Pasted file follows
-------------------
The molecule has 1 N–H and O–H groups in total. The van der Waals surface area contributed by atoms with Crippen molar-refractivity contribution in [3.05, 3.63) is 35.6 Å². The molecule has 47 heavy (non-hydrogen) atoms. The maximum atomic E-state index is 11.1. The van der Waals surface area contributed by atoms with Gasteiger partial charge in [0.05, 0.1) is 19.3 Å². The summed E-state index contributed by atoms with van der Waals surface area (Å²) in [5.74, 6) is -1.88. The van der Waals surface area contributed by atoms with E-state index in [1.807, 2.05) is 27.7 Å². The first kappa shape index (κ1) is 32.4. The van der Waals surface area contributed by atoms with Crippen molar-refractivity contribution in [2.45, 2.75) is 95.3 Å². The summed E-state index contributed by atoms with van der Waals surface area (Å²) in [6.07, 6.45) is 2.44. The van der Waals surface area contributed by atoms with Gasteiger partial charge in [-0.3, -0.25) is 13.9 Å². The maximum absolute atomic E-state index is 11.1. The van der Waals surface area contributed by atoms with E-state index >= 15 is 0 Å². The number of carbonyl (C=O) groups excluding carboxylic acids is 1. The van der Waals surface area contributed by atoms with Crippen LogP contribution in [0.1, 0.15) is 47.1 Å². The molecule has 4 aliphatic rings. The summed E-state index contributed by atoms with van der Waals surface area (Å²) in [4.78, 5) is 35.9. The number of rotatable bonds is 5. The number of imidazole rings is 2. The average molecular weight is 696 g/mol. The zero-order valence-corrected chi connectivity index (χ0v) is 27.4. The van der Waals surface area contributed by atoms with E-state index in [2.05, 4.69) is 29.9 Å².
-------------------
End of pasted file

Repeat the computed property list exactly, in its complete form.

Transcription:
The molecule has 1 N–H and O–H groups in total. The van der Waals surface area contributed by atoms with Crippen molar-refractivity contribution in [3.05, 3.63) is 35.6 Å². The molecule has 47 heavy (non-hydrogen) atoms. The maximum atomic E-state index is 11.1. The van der Waals surface area contributed by atoms with Gasteiger partial charge in [0.05, 0.1) is 19.3 Å². The summed E-state index contributed by atoms with van der Waals surface area (Å²) in [5.74, 6) is -1.88. The van der Waals surface area contributed by atoms with E-state index in [1.807, 2.05) is 27.7 Å². The first kappa shape index (κ1) is 32.4. The van der Waals surface area contributed by atoms with Crippen molar-refractivity contribution in [2.45, 2.75) is 95.3 Å². The summed E-state index contributed by atoms with van der Waals surface area (Å²) in [6.07, 6.45) is 2.44. The van der Waals surface area contributed by atoms with Gasteiger partial charge in [-0.3, -0.25) is 13.9 Å². The maximum absolute atomic E-state index is 11.1. The van der Waals surface area contributed by atoms with E-state index >= 15 is 0 Å². The number of carbonyl (C=O) groups excluding carboxylic acids is 1. The van der Waals surface area contributed by atoms with Crippen LogP contribution in [0.1, 0.15) is 47.1 Å². The molecule has 4 aliphatic rings. The summed E-state index contributed by atoms with van der Waals surface area (Å²) in [4.78, 5) is 35.9. The number of rotatable bonds is 5. The number of imidazole rings is 2. The average molecular weight is 696 g/mol. The zero-order valence-corrected chi connectivity index (χ0v) is 27.4. The van der Waals surface area contributed by atoms with E-state index in [2.05, 4.69) is 29.9 Å².